Using the tastiest fruit, fresh from trees grown in Huon Valley by fourth-generation orchardists, Pagan Cider employs modern cider making wizardry to produce brews of rare sparkle, clarity and balance. While flavours available vary on seasonality, the limited release blueberry cider ticks all the boxes as an enchanting Summer drop.

A blend of blueberry (60%) and apple cider (40%), this rose-hued beauty has aspects of a fine wine with spicy, herbal aromas and textures. Sweeter than wine, the blueberry shines through and a beautiful tannin and acid line add to the sophistication of this delectable cider (8% ABV).

Visitors can sample the entire Pagan range at the tasting shed on Channel Highway at Cradoc - just an hour from Hobart - from signature apple, pear and cherry blends to special small-batch ciders.7 Top Tassie Wines and Ciders to Enjoy this Summer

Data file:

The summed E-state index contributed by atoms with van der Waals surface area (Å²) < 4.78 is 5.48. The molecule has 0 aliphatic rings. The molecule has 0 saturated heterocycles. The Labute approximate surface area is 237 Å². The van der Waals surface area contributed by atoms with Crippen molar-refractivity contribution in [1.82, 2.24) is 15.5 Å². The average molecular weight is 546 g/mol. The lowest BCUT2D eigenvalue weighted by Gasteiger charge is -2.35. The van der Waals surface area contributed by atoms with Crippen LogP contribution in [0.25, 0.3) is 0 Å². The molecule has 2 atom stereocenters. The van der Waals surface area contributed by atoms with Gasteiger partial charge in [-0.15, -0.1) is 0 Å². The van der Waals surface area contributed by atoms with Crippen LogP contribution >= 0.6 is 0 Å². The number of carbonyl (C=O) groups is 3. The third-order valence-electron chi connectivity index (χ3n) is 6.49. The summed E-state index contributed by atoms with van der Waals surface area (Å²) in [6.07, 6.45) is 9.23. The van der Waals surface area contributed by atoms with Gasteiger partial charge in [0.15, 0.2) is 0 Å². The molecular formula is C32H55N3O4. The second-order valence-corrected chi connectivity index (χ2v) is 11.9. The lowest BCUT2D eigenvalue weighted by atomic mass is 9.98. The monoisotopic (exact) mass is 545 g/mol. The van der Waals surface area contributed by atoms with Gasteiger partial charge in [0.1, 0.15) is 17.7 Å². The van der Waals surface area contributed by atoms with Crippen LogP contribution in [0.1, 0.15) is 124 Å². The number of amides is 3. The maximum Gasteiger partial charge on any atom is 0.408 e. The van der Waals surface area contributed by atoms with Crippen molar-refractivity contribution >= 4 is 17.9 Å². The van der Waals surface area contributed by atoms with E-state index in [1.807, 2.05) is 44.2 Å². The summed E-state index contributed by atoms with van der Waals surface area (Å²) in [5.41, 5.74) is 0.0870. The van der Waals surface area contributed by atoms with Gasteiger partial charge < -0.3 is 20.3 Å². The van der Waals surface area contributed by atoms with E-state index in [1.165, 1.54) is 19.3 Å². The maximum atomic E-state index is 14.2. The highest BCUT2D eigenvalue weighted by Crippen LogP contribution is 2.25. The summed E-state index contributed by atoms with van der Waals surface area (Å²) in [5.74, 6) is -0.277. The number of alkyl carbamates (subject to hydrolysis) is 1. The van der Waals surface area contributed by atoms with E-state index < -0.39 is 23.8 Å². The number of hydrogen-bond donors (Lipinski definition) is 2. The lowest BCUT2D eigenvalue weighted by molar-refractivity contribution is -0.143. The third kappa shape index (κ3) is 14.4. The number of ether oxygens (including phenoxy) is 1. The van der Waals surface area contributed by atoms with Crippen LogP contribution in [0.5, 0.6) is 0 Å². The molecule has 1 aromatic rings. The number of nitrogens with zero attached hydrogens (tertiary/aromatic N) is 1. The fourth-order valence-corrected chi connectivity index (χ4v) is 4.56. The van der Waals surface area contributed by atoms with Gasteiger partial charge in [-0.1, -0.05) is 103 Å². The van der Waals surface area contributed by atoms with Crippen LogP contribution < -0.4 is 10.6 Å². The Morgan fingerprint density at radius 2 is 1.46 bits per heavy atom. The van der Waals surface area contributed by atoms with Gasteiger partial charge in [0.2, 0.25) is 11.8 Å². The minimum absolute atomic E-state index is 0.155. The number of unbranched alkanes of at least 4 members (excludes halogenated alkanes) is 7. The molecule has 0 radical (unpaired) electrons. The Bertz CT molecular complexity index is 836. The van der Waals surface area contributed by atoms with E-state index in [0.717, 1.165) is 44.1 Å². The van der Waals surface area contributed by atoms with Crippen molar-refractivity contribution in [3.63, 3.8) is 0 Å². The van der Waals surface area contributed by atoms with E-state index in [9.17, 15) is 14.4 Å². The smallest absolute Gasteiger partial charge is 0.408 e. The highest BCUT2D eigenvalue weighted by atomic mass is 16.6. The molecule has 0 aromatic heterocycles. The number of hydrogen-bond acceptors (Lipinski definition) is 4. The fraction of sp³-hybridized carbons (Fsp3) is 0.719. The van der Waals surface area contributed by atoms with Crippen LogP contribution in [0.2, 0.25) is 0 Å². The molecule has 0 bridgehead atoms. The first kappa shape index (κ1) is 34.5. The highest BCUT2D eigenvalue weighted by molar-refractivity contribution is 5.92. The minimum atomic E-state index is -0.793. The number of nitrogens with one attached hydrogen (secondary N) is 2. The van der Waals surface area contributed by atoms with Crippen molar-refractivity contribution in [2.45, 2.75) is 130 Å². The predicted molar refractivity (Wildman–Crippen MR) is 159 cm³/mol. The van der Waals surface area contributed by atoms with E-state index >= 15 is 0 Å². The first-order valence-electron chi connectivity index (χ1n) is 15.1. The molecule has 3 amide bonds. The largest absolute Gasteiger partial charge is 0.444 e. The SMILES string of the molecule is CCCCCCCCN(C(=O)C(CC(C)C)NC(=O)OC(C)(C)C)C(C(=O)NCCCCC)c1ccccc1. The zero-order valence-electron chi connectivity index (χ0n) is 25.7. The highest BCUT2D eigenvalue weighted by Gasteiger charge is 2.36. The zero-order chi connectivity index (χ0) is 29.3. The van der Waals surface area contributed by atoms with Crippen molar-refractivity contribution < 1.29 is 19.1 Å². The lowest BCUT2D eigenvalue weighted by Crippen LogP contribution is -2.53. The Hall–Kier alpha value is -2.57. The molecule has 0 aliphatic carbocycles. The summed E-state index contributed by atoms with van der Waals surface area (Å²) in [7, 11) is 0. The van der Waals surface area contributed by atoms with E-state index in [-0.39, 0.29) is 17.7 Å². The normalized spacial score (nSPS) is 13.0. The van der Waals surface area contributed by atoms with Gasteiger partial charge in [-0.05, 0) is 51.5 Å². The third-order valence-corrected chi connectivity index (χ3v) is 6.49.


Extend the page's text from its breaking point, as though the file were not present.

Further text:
Pictured: Lynne Uptin and Dr Clive Crossley, Red Sails. 

Red Sails Cider Gold:

Red Sails’ award-winning artisan ciders are made from traditional apples grown on the Middleton estate and bottle-fermented to produce a natural sparkling brew. Located between the forest and seashore in southern Tasmania, century-old pear trees and mature heritage cider apple trees are at the heart of Red Sails’ products.

Made using French methods, Cider Gold is golden amber in colour with characterful aromas of rich apple, overlaid with raunchy buckwheat honey. In the mouth, it is medium-dry with a smooth finish while the bubble is extremely soft and gentle, not at all fizzy. The robust flavours make it flexible to enjoy either as a sparkling aperitif, matched to main dishes, or as a finish with cheese and desserts (6.5% ABV).

Red Sails’ Dr Clive Crossley retired from medical research about six years ago and now produces small commercial quantities of cider, combining his academic interest in fermentation and metabolism with an enthusiasm for cider making and drinking.

Planning a trip to Tassie and want to know more? Click for information on wine and cider trails.